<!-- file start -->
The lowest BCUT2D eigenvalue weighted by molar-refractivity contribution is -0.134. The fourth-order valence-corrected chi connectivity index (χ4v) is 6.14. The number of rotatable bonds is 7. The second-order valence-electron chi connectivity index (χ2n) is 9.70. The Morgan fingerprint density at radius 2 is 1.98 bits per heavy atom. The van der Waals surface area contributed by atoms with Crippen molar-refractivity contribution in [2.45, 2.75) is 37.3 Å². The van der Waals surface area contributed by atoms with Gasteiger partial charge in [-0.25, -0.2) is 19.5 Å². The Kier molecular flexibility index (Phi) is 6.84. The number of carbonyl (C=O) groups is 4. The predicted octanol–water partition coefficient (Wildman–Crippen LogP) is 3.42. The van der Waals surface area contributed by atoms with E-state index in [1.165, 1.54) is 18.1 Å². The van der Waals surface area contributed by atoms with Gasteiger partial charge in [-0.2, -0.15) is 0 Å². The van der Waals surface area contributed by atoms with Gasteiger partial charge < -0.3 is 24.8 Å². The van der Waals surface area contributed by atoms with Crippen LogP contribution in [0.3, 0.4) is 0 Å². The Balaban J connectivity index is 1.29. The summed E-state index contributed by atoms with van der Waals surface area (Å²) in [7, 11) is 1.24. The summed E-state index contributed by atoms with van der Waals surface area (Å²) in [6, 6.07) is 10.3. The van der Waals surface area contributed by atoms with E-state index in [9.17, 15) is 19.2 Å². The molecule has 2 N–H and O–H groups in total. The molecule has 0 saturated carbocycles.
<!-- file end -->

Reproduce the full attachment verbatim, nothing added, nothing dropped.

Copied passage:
The lowest BCUT2D eigenvalue weighted by molar-refractivity contribution is -0.134. The fourth-order valence-corrected chi connectivity index (χ4v) is 6.14. The number of rotatable bonds is 7. The second-order valence-electron chi connectivity index (χ2n) is 9.70. The Morgan fingerprint density at radius 2 is 1.98 bits per heavy atom. The van der Waals surface area contributed by atoms with Crippen molar-refractivity contribution in [2.45, 2.75) is 37.3 Å². The van der Waals surface area contributed by atoms with Gasteiger partial charge in [-0.25, -0.2) is 19.5 Å². The Kier molecular flexibility index (Phi) is 6.84. The number of carbonyl (C=O) groups is 4. The predicted octanol–water partition coefficient (Wildman–Crippen LogP) is 3.42. The van der Waals surface area contributed by atoms with E-state index in [1.165, 1.54) is 18.1 Å². The van der Waals surface area contributed by atoms with Gasteiger partial charge in [-0.2, -0.15) is 0 Å². The van der Waals surface area contributed by atoms with Gasteiger partial charge < -0.3 is 24.8 Å². The van der Waals surface area contributed by atoms with Crippen LogP contribution in [0.3, 0.4) is 0 Å². The Balaban J connectivity index is 1.29. The summed E-state index contributed by atoms with van der Waals surface area (Å²) in [7, 11) is 1.24. The summed E-state index contributed by atoms with van der Waals surface area (Å²) in [6, 6.07) is 10.3. The van der Waals surface area contributed by atoms with E-state index in [9.17, 15) is 19.2 Å². The molecule has 2 N–H and O–H groups in total. The molecule has 0 saturated carbocycles.